Coming into the credit union world really opened my eyes.  The entire philosophy of giving back to our member owners, as opposed to padding the pockets of shareholders, makes all the difference. I was so excited about credit unions when I started that I wanted to learn and absorb as much as I could.  I joined the management team at the United States Senate Federal Credit Union (USSFCU) in 2000, then went on to become COO at the Treasury Department Federal Credit Union and American Spirit Federal Credit Union in Delaware.  When I left USSFCU I was asked to run for a board position. I was elected to that board, and the board at the Transportation Federal Credit Union in 2003, and still serve on both today.  Acquiring experience as a volunteer provided a unique outlook. I was on a mission. I was smitten by the credit union way and wanted to gain all I could. Ultimately when I was hired as CEO at the Government Printing Office Federal Credit Union (GPOFCU) in 2011, the panel of interviewers noted my volunteer experience as a significant benefit.  Having volunteer and management experience has been invaluable, and has given me a perspective many CEOs don’t have. 

Why credit unions? What makes you passionate for cooperative credit? 

Plain and simple, credit unions do it better. I love financial services, but more importantly, I love helping people. Credit unions are concerned about people. This passion for me is intrinsic. I am a PK (Pastor’s Kid). My dad was a pastor of a Pentecostal church, so I grew up in an environment that fostered the people helping people philosophy. This upbringing shaped my views. For me, the cooperative movement is easy; it’s a lifestyle.  It’s who I am. In the Bible, Jesus always had compassion for the least of them. The concept is to look after and be concerned about the well-being of your neighbor and fellow citizen. Credit unions mirror that philosophy. Am I my brother’s keeper? Yes, I am.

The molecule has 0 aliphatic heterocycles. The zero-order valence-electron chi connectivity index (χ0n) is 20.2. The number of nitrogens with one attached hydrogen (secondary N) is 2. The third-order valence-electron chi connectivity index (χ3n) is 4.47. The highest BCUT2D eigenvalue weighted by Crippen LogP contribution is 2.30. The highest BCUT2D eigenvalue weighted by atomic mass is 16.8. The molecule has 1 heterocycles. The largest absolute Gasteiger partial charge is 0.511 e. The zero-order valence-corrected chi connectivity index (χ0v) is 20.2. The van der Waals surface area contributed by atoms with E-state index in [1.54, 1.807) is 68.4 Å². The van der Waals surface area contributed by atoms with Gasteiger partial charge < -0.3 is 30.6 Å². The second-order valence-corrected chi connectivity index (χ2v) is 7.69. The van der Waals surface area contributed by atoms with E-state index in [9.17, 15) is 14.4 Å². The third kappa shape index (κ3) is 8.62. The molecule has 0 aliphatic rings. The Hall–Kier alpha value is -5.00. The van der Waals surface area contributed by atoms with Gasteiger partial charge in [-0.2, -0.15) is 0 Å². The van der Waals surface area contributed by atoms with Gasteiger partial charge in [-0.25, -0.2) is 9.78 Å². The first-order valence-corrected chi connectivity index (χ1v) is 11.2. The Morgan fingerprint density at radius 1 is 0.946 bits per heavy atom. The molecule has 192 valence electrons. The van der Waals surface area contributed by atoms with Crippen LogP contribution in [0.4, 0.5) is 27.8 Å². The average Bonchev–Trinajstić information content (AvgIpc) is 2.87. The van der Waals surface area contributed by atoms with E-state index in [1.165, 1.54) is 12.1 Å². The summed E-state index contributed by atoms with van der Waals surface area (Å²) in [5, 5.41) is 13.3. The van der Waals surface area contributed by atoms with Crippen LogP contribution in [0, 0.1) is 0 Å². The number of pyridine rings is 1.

Moreover, the idea of inclusiveness drives our cooperative model. We provide financial services to everyone, not just a privileged few. Credit unions open their doors to those banks turn away.  We want everyone to prosper financially. We focus on the member and their financial well-being. Financial literacy is a key component of our model. Imparting core financial values, enables a member to become financially savvy. My passion for cooperatives is to help others become good stewards over their finances. There is an old adage that says, give a man a fish and he’ll eat for a day, teach him how to fish and he’ll eat forever. Cooperatives empower people. That’s the legacy of the credit union movement. 

What is going to be critical to the future of credit unions?

 Timothy Anderson, MBA, President and CEO of Government Printing Office FCU